# Why Are You Stuck on Bookshelf Girts?

Why in World are you Stuck on Bookshelf Girts?

“Why in world are you stuck on bookshelf girts. For instance with ‘normal’ pole barns one could SPF the walls and roof and have almost no heat loss through the lumber. One could argue your “bookshelf girts” and purlins between trusses makes the building VERY close to a “normal home”. Do you offer a traditional style built pole barn as there MUST be savings to be had.”

Mike the Pole Barn Guru writes:
There are as many ways to structurally design post-frame buildings as there are providers and builders. Our way of building happens to be very similar to what would be considered as traditional style in Western states such as Washington, Idaho, Oregon, California, etc.

We do happen to offer buildings with columns every eight feet, trusses every four feet – however very few clients ever pick this as an option.

We are always looking at ways to make our post-frame buildings more efficient and DIY friendly, without sacrificing performance.

Worst part of post-frame construction (and least easily to detect challenges in advance) is having to dig holes. By widely spacing columns (usually most cost effective is every 12 feet), number of holes having to be dug is reduced by roughly 1/3rd from eight foot spacings.

Let’s examine R-value, calculated using Type 1, conventional method.

For sake of discussion, we will use an 18 eave height (tall enough for two stories in most instances). I’ve chosen a flash and batt method, for sake of cost effectiveness of insulation.

R-value through cavity

Air film – inside 0.67

½” gypsum wallboard – 0.56

2” closed cell spray foam – 14

5-1/2” Rockwool – 23

Total R = 38.73

R-value through girts

Air film – inside 0.67

½” gypsum wallboard – 0.56

2×8 girt – 9.06

Total R = 10.79

On an 18’ wall, there will be 8 girts with an area of 1.5” x 12’ x 8 = 9.6 sft (Square Feet)

Total area of a bay = 18’ x 12’ = 216 sft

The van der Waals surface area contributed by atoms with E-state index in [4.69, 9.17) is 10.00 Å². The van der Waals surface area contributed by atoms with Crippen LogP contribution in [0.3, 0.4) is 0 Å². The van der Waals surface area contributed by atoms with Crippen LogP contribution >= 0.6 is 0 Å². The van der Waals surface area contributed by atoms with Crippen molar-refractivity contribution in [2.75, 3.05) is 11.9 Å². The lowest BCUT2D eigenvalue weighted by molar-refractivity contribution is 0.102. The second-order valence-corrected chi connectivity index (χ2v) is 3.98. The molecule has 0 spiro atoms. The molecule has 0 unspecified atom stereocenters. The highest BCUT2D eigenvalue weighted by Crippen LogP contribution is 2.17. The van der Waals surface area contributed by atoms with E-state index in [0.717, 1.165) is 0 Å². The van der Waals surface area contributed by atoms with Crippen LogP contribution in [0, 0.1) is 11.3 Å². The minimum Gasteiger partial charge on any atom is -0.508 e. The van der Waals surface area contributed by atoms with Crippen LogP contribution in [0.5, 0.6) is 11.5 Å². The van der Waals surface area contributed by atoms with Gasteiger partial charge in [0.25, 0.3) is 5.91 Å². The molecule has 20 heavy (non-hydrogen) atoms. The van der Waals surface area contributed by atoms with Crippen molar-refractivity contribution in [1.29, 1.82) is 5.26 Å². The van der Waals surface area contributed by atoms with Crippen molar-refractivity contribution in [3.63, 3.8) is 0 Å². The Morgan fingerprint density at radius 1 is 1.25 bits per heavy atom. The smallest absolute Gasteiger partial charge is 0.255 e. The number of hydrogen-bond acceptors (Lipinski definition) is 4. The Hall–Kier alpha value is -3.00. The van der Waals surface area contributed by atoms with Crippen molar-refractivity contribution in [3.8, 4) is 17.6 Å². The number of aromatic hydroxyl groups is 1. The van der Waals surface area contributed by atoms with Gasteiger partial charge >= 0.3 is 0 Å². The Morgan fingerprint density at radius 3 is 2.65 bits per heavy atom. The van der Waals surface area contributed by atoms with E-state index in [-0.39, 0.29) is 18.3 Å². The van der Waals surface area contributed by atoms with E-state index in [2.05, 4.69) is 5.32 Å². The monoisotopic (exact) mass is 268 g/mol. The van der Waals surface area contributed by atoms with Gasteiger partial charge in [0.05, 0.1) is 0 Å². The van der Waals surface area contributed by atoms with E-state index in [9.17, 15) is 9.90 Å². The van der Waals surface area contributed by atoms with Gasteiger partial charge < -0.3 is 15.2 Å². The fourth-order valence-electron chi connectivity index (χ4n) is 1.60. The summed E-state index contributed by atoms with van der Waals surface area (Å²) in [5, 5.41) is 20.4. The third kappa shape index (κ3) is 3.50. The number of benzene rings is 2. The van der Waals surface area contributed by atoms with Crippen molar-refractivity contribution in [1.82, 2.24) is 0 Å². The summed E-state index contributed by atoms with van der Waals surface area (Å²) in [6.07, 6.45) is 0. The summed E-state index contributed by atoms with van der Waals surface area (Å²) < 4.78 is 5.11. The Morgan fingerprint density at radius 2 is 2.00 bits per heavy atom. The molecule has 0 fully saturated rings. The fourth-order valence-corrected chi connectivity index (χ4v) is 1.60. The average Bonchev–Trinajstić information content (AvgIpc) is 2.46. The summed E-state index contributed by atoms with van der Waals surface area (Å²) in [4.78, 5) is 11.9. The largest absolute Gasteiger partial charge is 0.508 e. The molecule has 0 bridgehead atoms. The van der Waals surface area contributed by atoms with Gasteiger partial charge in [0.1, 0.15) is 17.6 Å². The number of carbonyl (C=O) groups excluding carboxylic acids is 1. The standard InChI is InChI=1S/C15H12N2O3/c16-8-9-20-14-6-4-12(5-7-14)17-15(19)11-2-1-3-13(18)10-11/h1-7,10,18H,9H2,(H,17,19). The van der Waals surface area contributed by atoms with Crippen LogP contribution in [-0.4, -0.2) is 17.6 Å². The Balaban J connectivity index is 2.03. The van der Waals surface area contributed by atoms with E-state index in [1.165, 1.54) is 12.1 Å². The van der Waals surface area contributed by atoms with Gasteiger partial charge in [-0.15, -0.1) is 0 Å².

Hence girts makeup 9.6 / 216 = 0.044 (4.4%) of wall

10.79 x 0.044 + 38.73 x 0.956 = 37.5

37.5 / 38.73 = 0.968 (96.8% of a wall without girts)

How about pieces in say a 60’ long wall?

Splash planks:  1/12’ 3/16’

Girts: Exterior 2×6 8/12’ 24/16’ Interior 2×4 8/12’ 24/16’
NOTE: Exterior girts may fail in deflection, especially at wall corners where forces are greater

Columns (excluding corners): 7/22’

Truss carriers (will vary depending upon roof load): 2×12 2/12’ 6/16’

Me:

Splash planks: 5/12’

Bookshelf girts: 2×8 40/12’

Girt blocking: 2×4 10/16’

Columns(excluding corners): 4/22’

Your version has me handling 74 pieces of lumber, with 1582 bd.ft. (board feet) of lumber vs. 59 pieces with 984 bd.ft. of lumber

Your wall sets outside of external wall girts at Building Line and creates an 8-1/2” thick framed wall. On a 40’ wide building, net framed interior clear width is 38’7”.

My wall has outside of columns at Building Line, so only 5-3/4” is lost on each side. Net framed interior clear width is 39’0-1/2”

In summary, my being stuck on bookshelf wall girts loses only 3.2% to thermal bridging, reduces holes to be dug (per sidewall) by 43%, reduces pieces to be handled 20% and board footage of lumber used by 38%, while delivering a greater net usable interior space.

# Wall Height, What’s Included? and Drill Set Bracket Usage

Today the Pole Barn Guru answers reader questions about customizing the wall height to best “utilize sheet goods” on interior walls, what Hansen includes in a pole barn kit, and the practicality of using a drill set bracket for columns into an existing slab.

DEAR POLE BARN GURU: Once I save up the funds, I plan to have you guys design me a 28′ x 48′ pole barn with 12′ walls and 6/12 roof. Due to various reasons I will be foregoing metal siding and utilizing wood sheathing and siding for the exterior. I know you measure wall height from the bottom of skirt board, but is it possible to have 12′ walls from top of concrete floor to bottom of truss so as to efficiently utilize sheet goods on the interior walls? Also is 12′ post spacing possible? Thanks TROY in HONEOYE FALLS